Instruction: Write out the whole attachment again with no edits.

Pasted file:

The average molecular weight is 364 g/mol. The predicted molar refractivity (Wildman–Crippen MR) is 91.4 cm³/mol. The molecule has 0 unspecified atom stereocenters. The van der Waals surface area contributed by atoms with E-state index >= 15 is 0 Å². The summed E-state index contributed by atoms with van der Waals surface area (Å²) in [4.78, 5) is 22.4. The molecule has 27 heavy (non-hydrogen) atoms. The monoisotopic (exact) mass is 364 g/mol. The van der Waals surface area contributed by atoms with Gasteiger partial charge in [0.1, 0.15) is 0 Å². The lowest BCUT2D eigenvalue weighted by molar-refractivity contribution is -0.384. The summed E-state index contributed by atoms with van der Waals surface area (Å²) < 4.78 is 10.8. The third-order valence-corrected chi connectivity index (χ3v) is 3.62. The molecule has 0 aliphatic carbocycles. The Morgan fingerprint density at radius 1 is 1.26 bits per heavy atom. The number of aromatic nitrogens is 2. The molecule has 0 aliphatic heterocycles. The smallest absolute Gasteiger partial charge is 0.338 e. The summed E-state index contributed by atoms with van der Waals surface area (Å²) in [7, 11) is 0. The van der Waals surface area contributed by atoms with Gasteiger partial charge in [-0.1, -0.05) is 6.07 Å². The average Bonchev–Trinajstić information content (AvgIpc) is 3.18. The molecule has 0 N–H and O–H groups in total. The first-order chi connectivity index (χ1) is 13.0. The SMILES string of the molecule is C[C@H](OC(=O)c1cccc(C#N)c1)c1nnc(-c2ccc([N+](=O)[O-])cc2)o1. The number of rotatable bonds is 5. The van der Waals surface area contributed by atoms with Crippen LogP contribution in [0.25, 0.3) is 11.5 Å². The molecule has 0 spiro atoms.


The average molecular weight is 364 g/mol. The predicted molar refractivity (Wildman–Crippen MR) is 91.4 cm³/mol. The molecule has 0 unspecified atom stereocenters. The van der Waals surface area contributed by atoms with E-state index >= 15 is 0 Å². The summed E-state index contributed by atoms with van der Waals surface area (Å²) in [4.78, 5) is 22.4. The molecule has 27 heavy (non-hydrogen) atoms. The monoisotopic (exact) mass is 364 g/mol. The van der Waals surface area contributed by atoms with Gasteiger partial charge in [0.1, 0.15) is 0 Å². The lowest BCUT2D eigenvalue weighted by molar-refractivity contribution is -0.384. The summed E-state index contributed by atoms with van der Waals surface area (Å²) < 4.78 is 10.8. The third-order valence-corrected chi connectivity index (χ3v) is 3.62. The molecule has 0 aliphatic carbocycles. The Morgan fingerprint density at radius 1 is 1.26 bits per heavy atom. The number of aromatic nitrogens is 2. The molecule has 0 aliphatic heterocycles. The smallest absolute Gasteiger partial charge is 0.338 e. The summed E-state index contributed by atoms with van der Waals surface area (Å²) in [7, 11) is 0. The van der Waals surface area contributed by atoms with Gasteiger partial charge in [-0.1, -0.05) is 6.07 Å². The average Bonchev–Trinajstić information content (AvgIpc) is 3.18. The molecule has 0 N–H and O–H groups in total. The first-order chi connectivity index (χ1) is 13.0. The SMILES string of the molecule is C[C@H](OC(=O)c1cccc(C#N)c1)c1nnc(-c2ccc([N+](=O)[O-])cc2)o1. The number of rotatable bonds is 5. The van der Waals surface area contributed by atoms with Crippen LogP contribution in [0.25, 0.3) is 11.5 Å². The molecule has 0 spiro atoms.